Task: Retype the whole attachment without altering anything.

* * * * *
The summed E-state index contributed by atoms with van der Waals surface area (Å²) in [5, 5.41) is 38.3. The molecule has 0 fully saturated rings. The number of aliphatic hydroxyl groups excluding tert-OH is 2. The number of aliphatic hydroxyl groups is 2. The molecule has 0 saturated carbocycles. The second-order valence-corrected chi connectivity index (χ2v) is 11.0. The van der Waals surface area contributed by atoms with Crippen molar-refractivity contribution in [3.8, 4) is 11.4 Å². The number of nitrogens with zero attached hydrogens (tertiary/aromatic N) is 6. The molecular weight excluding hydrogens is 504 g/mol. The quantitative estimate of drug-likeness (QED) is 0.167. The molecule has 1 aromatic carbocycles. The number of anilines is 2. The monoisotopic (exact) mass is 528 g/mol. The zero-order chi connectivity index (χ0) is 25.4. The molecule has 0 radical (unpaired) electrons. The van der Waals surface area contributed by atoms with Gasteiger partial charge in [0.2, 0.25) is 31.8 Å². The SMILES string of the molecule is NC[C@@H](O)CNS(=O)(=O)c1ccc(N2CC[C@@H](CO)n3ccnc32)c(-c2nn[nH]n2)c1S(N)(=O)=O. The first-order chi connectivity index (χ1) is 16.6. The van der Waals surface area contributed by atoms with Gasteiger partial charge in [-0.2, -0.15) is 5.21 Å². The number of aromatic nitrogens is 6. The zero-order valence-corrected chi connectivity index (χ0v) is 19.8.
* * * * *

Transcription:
The summed E-state index contributed by atoms with van der Waals surface area (Å²) in [5, 5.41) is 38.3. The molecule has 0 fully saturated rings. The number of aliphatic hydroxyl groups excluding tert-OH is 2. The number of aliphatic hydroxyl groups is 2. The molecule has 0 saturated carbocycles. The second-order valence-corrected chi connectivity index (χ2v) is 11.0. The van der Waals surface area contributed by atoms with Crippen molar-refractivity contribution in [3.8, 4) is 11.4 Å². The number of nitrogens with zero attached hydrogens (tertiary/aromatic N) is 6. The molecular weight excluding hydrogens is 504 g/mol. The quantitative estimate of drug-likeness (QED) is 0.167. The molecule has 1 aromatic carbocycles. The number of anilines is 2. The monoisotopic (exact) mass is 528 g/mol. The zero-order chi connectivity index (χ0) is 25.4. The molecule has 0 radical (unpaired) electrons. The van der Waals surface area contributed by atoms with Gasteiger partial charge in [0.2, 0.25) is 31.8 Å². The SMILES string of the molecule is NC[C@@H](O)CNS(=O)(=O)c1ccc(N2CC[C@@H](CO)n3ccnc32)c(-c2nn[nH]n2)c1S(N)(=O)=O. The first-order chi connectivity index (χ1) is 16.6. The van der Waals surface area contributed by atoms with Gasteiger partial charge in [-0.2, -0.15) is 5.21 Å². The number of aromatic nitrogens is 6. The zero-order valence-corrected chi connectivity index (χ0v) is 19.8.